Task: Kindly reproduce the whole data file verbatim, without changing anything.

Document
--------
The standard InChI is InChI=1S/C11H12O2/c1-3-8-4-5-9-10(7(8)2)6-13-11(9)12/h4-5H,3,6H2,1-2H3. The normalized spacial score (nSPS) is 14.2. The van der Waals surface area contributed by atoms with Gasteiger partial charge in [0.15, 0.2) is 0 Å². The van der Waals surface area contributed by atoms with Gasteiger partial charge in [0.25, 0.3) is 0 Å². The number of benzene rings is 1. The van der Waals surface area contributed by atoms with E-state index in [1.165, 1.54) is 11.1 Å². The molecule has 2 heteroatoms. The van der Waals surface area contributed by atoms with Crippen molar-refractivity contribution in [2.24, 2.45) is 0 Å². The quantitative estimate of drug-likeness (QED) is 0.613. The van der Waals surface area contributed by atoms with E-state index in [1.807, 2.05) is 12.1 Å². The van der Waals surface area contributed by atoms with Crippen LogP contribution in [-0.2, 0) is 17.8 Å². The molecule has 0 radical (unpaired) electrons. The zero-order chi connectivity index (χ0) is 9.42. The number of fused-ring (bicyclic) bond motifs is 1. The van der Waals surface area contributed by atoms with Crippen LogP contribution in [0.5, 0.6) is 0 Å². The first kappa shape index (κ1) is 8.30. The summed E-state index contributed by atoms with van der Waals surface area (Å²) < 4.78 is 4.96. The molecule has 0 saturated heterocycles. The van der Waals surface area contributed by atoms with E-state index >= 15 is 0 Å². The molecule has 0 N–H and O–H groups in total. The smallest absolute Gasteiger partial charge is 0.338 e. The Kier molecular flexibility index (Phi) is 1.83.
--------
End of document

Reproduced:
The standard InChI is InChI=1S/C11H12O2/c1-3-8-4-5-9-10(7(8)2)6-13-11(9)12/h4-5H,3,6H2,1-2H3. The normalized spacial score (nSPS) is 14.2. The van der Waals surface area contributed by atoms with Gasteiger partial charge in [0.15, 0.2) is 0 Å². The van der Waals surface area contributed by atoms with Gasteiger partial charge in [0.25, 0.3) is 0 Å². The number of benzene rings is 1. The van der Waals surface area contributed by atoms with E-state index in [1.165, 1.54) is 11.1 Å². The molecule has 2 heteroatoms. The van der Waals surface area contributed by atoms with Crippen molar-refractivity contribution in [2.24, 2.45) is 0 Å². The quantitative estimate of drug-likeness (QED) is 0.613. The van der Waals surface area contributed by atoms with E-state index in [1.807, 2.05) is 12.1 Å². The van der Waals surface area contributed by atoms with Crippen LogP contribution in [-0.2, 0) is 17.8 Å². The molecule has 0 radical (unpaired) electrons. The zero-order chi connectivity index (χ0) is 9.42. The number of fused-ring (bicyclic) bond motifs is 1. The van der Waals surface area contributed by atoms with Crippen LogP contribution in [0.5, 0.6) is 0 Å². The first kappa shape index (κ1) is 8.30. The summed E-state index contributed by atoms with van der Waals surface area (Å²) < 4.78 is 4.96. The molecule has 0 saturated heterocycles. The van der Waals surface area contributed by atoms with E-state index >= 15 is 0 Å². The molecule has 0 N–H and O–H groups in total. The smallest absolute Gasteiger partial charge is 0.338 e. The Kier molecular flexibility index (Phi) is 1.83.